Edward Decker: No. Chris, it's Ted. We saw great signs of life. There's loads of life in the sector. I mean we're working through some macro factors, as Richard articulated, but the consumer is healthy and the consumer is engaged. They're just engaged at this point in smaller projects. And you called out a number of categories that we had terrific engagement in Q4. Our Deco holiday program was just an exceptional performer, the merchants there, just keep taking that to the next level. We know we took a tremendous amount of share in Deco holiday as the customer responds to our offering. Our gift center line up with the brands we have and the values that Billy and team put in the marketplace had a tremendous response. As you said, Deco Holiday in live goods did extremely well. Things like totes, I mean we saw sold record units of totes in Q4 as people responded to our storage event. So we still have tremendous traffic, just pure volume of traffic and engagement. Again, it's just that bigger ticket. Although as an aside on bigger ticket, appliances was one of our better relative performers. And I think a lot of that has to do with our service levels as we're integrating the TEMCO acquisition in the percentage of our deliveries that they're now handling in the service level scores and on time and complete that they're providing our customers. We think that's a big piece of the momentum behind our appliance business as well as the strength of our online shopping experience for major appliances.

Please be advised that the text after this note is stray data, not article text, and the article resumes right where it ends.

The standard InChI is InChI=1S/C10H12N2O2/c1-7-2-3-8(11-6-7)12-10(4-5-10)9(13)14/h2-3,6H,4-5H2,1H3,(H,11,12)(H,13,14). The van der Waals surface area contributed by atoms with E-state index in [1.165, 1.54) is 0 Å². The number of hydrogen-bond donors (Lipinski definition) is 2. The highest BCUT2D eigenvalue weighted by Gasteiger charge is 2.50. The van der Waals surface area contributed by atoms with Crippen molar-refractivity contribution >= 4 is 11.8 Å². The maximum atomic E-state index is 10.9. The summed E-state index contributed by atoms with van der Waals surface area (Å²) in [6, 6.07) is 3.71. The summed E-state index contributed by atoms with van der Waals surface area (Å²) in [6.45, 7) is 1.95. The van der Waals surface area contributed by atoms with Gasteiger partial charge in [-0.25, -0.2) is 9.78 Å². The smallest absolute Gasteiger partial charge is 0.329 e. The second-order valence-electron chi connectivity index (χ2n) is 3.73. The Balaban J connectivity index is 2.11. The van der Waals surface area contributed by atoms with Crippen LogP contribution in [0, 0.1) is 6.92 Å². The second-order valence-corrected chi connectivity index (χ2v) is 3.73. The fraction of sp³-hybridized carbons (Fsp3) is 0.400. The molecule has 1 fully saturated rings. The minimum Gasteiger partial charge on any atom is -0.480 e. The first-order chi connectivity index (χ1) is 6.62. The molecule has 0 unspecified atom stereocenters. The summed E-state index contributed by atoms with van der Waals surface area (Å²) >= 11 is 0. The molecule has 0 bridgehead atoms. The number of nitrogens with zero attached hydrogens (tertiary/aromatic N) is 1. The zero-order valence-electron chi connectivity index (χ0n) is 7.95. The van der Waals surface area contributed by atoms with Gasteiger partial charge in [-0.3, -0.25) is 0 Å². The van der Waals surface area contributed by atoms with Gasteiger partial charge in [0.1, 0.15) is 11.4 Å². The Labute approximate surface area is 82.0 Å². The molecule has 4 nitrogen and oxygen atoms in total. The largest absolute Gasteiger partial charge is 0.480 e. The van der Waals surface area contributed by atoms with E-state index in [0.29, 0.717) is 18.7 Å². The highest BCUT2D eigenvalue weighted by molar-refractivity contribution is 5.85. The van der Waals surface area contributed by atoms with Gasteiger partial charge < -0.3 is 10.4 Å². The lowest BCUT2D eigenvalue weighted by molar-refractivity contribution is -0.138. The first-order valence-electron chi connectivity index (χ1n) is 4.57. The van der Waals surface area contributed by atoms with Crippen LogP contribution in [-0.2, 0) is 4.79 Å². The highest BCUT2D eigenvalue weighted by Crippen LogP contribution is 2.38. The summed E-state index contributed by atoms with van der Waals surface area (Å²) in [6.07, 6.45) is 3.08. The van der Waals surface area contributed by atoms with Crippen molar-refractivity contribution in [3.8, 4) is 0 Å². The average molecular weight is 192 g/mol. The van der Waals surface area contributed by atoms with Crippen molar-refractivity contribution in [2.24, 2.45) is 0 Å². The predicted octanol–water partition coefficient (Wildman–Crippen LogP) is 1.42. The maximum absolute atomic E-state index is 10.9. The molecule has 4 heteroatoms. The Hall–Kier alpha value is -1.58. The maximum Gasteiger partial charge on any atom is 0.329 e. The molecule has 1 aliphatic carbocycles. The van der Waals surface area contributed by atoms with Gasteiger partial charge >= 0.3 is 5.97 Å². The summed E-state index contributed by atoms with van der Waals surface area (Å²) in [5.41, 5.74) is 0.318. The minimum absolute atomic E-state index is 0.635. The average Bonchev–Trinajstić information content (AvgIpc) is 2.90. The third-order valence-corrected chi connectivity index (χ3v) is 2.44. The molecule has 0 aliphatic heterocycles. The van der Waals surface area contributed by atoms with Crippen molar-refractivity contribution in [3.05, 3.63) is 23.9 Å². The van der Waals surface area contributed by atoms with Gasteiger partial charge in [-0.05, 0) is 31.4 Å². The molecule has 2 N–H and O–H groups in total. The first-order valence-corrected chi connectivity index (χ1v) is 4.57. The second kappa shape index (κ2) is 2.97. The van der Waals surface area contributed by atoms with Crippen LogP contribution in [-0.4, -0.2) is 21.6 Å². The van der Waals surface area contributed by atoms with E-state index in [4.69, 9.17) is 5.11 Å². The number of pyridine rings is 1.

Christopher Horvers: And then as a follow-up, can you talk about what drove the gross margin decline here in the fourth quarter? You mentioned the expansion here coming in 2024. And then separately, just on the SG&A side, you did have a, I think, sizable legal gain in the first quarter of last year. Is that something that will have an effect on 2024 overall?

Richard McPhail: Sure. Chris, it's Richard. So first on fourth quarter gross margin, I'd say, our gross margin, first of all, is in line with our expectations for the year. For the full year and in the quarter, we saw some pull forward of pressure from pricing actions ahead of cost decreases. The good news is you now see those at current levels, and Billy mentioned, we're really at kind of a settled point right now in retail and in cost. As we begin to work through inventory layers, you now see the impact of those cost decreases that we took earlier in the year coming through in 2024, and that's the major driver behind the gross margin expansion that we've guided to. On the settlement that you called out, I appreciate the question. It's important to note that there is some geography noise in year-over-year comparisons driven by that settlement. So just for everyone's recollection, we had a significant settlement in Q1 of 2023. That was a benefit to operating expense. Now as we said we would do, we fully offset that benefit with short-term costs in 2023 that set us up to lower our cost base going forward. Those short-term costs were mostly incurred in cost of goods sold, including some actions taken to optimize inventory levels. So that settlement geography and the cost that offset it create a more favorable comparison in cost of goods sold and a less favorable comparison in OpEx on a year-over-year basis, but obviously, the two offset each other, and it’s a geography shift.